just pm me if you have any queries about anything.

 

Jim

 

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Geoff View Drop Down
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Post Options Post Options   Quote Geoff Quote  Post ReplyReply Direct Link To This Post Posted: 30 Dec 08 at 9:42pm

Cheers mate for the comprehensive reply.  One last question - have the spreader  brackets been upgraded?  If so are the newer ones anything to do with avoiding mast breakages and are they easily changed on an older mast.  Apologies for all the mast questions, but I have seen more 400 masts break than any other boats put together!!

Just need to sell the B14 now!!

Geoff

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Merlinboy View Drop Down
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Post Options Post Options   Quote Merlinboy Quote  Post ReplyReply Direct Link To This Post Posted: 30 Dec 08 at 9:49pm

I think the masts break on the 400's when you dump the main sail down hill in a guest, the problem occurs when the boom hits the shrouds. The secret is to not dump the main that much. I have never seen a 400 mast break at the spreader bracket, its usually just above the deck. 

 

The 400 is a fantastic boat, with very few build quality issues,  Just watch for soft cockpit floors!

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Geoff View Drop Down
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Post Options Post Options   Quote Geoff Quote  Post ReplyReply Direct Link To This Post Posted: 30 Dec 08 at 9:55pm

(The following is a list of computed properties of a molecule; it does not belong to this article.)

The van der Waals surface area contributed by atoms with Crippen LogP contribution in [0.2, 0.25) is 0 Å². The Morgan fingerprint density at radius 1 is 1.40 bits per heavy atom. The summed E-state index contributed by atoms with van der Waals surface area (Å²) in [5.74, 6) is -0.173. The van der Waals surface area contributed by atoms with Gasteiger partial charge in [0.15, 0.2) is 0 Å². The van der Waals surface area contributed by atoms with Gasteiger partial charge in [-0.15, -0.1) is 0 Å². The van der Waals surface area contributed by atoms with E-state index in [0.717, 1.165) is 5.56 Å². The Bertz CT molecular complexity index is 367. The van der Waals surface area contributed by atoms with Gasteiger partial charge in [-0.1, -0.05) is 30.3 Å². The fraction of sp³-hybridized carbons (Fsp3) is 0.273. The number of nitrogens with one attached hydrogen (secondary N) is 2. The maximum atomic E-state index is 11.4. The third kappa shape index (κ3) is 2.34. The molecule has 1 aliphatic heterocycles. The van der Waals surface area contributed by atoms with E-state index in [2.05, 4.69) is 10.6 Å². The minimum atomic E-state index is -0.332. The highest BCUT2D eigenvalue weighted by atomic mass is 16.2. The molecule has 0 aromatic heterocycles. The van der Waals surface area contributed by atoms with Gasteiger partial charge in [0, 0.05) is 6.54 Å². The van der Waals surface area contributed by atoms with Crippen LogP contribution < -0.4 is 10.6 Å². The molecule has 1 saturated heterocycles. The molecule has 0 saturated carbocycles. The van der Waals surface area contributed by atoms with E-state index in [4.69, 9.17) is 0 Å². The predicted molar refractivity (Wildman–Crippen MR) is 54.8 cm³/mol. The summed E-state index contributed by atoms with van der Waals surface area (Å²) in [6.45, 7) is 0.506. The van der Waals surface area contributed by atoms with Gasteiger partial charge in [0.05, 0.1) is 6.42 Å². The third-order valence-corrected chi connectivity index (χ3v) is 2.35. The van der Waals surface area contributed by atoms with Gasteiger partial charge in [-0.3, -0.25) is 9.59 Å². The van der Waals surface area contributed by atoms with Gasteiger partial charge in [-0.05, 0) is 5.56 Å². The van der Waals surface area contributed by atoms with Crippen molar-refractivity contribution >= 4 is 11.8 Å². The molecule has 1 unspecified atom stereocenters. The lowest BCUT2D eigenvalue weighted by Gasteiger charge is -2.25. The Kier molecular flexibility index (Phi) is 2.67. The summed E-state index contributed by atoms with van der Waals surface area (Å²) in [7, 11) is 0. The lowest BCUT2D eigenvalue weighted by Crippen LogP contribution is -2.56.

Is that inthe Helm or Crew area? or both?  I guess that is a big job to fix, so walk away from any boat with that problem then.
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Post Options Post Options   Quote Merlinboy Quote  Post ReplyReply Direct Link To This Post Posted: 30 Dec 08 at 10:00pm

From what i understand they all have a "little" flex.  But i wouldn't buy a boat with a flexible, soggy floor.  Its generally found in the crew/helm area (where you run around on the inside of the boat)

 

They are great boats, i crew for my brother when its blowing his boat is an early one and holds rig tension well, it is still fast and beats newer boats.  You won't be disappointed.

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Post Options Post Options   Quote redback Quote  Post ReplyReply Direct Link To This Post Posted: 30 Dec 08 at 11:32pm

Yes the 400 is a fantastic boat for lakes, and tighter courses, and not having such a huge kite is OK on some of the tighter legs pond sailors have to live with.  The 59er is a completely different sort of boat which needs big wide open spaces and windward/leeward courses.  In fact the 59er is more like the sort of boat that a B14 is.

The mast can break if you dump it in a gust downhill, rather try to bear away but being a B14 sailor you'll understand that.  Incidentally the 59er breaks mast in just the same way.



Edited by redback